Related news: Government announces financial relief for universities
‘Students may well have a claim to a partial refund of tuition fees’
Last week, the Competition and Markets Authority (CMA) issued guidance on consumer contracts, cancellations and refunds. University Business approached the CMA for comment on how its guidance could impact the debate around tuition fee refunds.
A CMA spokesperson said the department was pursuing complaints in other sectors, but that its “statement on consumer contracts, cancellations and refunds, which aims to help consumers understand their rights, would also apply to students”.
“In most cases, the CMA would expect businesses to offer refunds where they cancel bookings or don’t provide any services, or where consumers are not allowed to use them because of lockdown restrictions.”
Universities that offer distance teaching as an alternative to face-to-face learning would not appear to be in breach of the CMA’s guidance.
The OfS has reminded HEPs to give “due regard to any guidance from the Competition and Markets Authority (CMA) on how to meet their obligations” during the Covid-19 lockdown.
In its guidance to universities, the OfS said HEPs should communicate with students via email when they make a change to provision, explaining the decision and the impact it could have. These communications must also detail how students can avoid these changes without being adversely affected.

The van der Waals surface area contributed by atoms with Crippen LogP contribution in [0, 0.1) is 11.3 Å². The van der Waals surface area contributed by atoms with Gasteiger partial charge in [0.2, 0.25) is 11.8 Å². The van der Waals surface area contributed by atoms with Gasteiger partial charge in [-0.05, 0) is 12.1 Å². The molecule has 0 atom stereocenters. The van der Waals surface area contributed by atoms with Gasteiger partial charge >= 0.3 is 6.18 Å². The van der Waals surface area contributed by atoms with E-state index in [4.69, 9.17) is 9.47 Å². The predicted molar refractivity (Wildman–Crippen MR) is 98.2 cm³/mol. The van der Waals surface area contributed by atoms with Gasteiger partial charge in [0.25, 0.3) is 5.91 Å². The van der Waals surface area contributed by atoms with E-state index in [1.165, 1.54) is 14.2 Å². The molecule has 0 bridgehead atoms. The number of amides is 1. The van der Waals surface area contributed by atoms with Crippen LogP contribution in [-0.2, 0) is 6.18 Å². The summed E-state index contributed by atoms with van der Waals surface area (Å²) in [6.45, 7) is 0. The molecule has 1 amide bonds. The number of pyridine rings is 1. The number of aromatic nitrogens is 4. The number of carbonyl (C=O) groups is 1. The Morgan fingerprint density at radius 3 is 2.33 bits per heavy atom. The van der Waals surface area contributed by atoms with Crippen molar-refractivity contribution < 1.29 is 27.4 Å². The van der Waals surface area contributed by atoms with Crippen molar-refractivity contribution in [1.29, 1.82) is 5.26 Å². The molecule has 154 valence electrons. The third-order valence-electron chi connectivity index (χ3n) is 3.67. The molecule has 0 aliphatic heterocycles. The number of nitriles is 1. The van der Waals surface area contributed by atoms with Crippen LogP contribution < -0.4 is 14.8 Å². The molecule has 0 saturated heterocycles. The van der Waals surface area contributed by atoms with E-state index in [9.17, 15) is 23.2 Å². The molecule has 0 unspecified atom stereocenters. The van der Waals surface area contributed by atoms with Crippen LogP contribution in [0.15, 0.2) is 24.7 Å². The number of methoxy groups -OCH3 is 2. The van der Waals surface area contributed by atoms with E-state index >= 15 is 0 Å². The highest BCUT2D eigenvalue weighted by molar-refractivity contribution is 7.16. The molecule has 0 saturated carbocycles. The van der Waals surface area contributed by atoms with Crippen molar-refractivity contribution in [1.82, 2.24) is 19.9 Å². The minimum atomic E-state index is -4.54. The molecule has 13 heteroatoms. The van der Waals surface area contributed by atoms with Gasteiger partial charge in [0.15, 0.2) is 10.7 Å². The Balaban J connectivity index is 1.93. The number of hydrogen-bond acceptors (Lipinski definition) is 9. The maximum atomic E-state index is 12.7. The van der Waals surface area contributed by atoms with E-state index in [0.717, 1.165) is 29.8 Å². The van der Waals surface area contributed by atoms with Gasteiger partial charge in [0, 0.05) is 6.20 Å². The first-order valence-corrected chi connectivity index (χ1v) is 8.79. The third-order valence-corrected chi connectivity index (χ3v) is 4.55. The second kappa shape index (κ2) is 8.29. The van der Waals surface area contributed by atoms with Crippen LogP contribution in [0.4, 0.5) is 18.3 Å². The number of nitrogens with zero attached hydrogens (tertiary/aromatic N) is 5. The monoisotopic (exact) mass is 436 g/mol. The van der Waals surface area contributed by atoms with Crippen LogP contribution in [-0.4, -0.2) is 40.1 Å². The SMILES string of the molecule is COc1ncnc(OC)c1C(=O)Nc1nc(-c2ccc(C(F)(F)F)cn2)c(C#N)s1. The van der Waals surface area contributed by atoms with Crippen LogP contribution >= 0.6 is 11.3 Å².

The OfS guidance continues: “In considering complaints and appeals, providers should, in particular, consider whether students should be offered the opportunity to be taught and assessed in the normal way when the situation allows.”
If universities are to follow the regulator’s guidance, they might, therefore, consider offering dissatisfied students the chance to re-sit a year.
The regulator told providers on 25 March 2020 that it would only take regulatory action if there was “a serious breach of consumer protection law – for example, not notifying students of any planned changes”.
A key part of the draw or offer made by many universities is the extra-curricular activities that are ‘promised’ as part of the broader education experience. These extra-curricular activities are often a key part of students’ selection and decision-making process
– John Cassels, Fieldfisher
John Cassels, partner and co-head of competition, regulatory and trade at law firm Fieldfisher, told University Business that “students would have a claim in principle, at least for a partial refund of fees, though only if they have not received the services that the institution had contractually promised when the individual selected that seat of learning to pursue their studies”.
“For example, as part of their studies, many students sign up for online lectures; whether going fully online is a breach of what was promised by the university or other learning institution, will be a question of fact and degree,” he explained.